How many of these failed supercars do you remember?
In the high stakes world of supercars, a car's heritage really seems to be what matters most. With so many greenbacks at stake, taking a risk on purchasing an obscure or unknown supercar may be the number one reason why history is littered with failed supercar projects. We here at CarBuzz give our take on a few supercars that tried to break through the motor landscape and have been all but forgotten by many.
The 1978 Geneva Motor Show is remembered for the unveiling of the Dome Zero. Anyone lucky enough to have seen this amazing creation surely would have felt their heart skip a beat. The end game for the Dome Zero was the production of small volume sports cars using knowledge gained from Minoru Hayashi's racing exploits. Sadly the dreams of eccentric billionaires everywhere of cruising down the French Riviera in their very own Dome Zero were smashed for good when its maker couldn't afford to put it through Japanese homologation tests.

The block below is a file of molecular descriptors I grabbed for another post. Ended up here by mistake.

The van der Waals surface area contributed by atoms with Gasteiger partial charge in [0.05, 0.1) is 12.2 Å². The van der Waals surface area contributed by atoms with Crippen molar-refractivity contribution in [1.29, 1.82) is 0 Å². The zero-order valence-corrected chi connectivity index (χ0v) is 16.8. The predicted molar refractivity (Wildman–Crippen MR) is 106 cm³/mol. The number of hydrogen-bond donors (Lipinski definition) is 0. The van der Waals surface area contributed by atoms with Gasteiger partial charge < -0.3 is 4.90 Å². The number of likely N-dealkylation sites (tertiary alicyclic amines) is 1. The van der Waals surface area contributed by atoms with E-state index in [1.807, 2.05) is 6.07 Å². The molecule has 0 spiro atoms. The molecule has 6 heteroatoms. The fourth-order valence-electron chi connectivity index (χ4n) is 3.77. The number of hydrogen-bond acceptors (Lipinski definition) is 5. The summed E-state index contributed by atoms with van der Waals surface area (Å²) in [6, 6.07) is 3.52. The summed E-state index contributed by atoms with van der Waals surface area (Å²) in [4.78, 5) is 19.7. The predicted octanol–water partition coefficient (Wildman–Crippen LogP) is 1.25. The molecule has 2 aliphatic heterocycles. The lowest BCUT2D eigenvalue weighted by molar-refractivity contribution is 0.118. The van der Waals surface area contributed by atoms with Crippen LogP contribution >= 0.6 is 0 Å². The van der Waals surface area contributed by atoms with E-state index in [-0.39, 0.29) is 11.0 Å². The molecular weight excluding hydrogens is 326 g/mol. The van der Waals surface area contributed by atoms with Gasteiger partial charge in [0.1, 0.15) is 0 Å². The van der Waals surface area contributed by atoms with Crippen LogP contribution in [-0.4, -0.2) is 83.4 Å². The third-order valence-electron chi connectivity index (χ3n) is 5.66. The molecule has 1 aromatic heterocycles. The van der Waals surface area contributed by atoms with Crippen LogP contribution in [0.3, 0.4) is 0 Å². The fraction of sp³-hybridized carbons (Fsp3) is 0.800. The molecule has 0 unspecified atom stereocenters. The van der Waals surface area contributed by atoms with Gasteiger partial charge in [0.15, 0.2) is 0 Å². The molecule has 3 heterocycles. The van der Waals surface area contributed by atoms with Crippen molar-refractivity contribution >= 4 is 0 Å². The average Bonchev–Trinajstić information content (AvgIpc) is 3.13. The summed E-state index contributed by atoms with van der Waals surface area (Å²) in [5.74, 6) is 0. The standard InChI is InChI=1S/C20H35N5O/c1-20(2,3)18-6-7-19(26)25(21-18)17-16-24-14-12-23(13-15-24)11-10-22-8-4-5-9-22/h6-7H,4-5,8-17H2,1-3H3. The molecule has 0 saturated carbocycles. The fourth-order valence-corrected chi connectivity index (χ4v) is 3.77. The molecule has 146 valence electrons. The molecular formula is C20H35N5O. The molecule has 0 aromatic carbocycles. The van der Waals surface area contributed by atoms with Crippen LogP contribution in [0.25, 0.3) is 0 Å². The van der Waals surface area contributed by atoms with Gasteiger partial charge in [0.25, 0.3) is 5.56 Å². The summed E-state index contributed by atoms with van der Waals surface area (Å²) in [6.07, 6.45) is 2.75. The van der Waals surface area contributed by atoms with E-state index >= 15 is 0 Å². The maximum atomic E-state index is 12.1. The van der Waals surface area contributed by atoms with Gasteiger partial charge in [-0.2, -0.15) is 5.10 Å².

If you are familiar with the video game 'Need for Speed II', then you will instantly recognize the Commendatore 112i. The Commendatore, designed in 1993, weighed 3,197 lbs, could go from 0 to 60 mph in 4.7 seconds and had a top speed of 213 mph. A few unique features were gull-wing doors, a velocity-sensitive electronic chassis that lowers the car at high speeds and an automatic air brake. Power came from a Mercedes-Benz 6.0-liter V12 with 402hp. The first Isdera Commendatore 112i was supposedly ready for delivery in 1993 and any current projects are kept tightly under wraps by Isdera.
If you asked a young kid in the late 1970's what he wanted for his birthday, he almost certainly would have said the Panther Six. With its six-wheel layout and twin-turbo 8.2-litre Cadillac V8 hung out back, it looked like a car from the future. Claiming a top speed of 200mph, only one black model and one white model were ever made. One car is known to be in the Middle East somewhere and the other was shown a few years ago at the 2008 NEC Classic Car Show.
Just like the Panther Six, only two Monteverdi Hai 450s were ever built. The cars were designed by Peter Monteverdi and were powered from a 7-liter Chrysler Hemi V8, tuned to produce an output of 450hp and and a top speed of 180mph. It was built to compete with supercar legends like Lamborghini, Ferrari and Maserati. However, production was halted after the two prototypes and plans to build 49 others were eventually scratched. The extremely high sticker price ($27,000 in 1970 was a lot of dough) and poor build quality most likely led to the cars demise.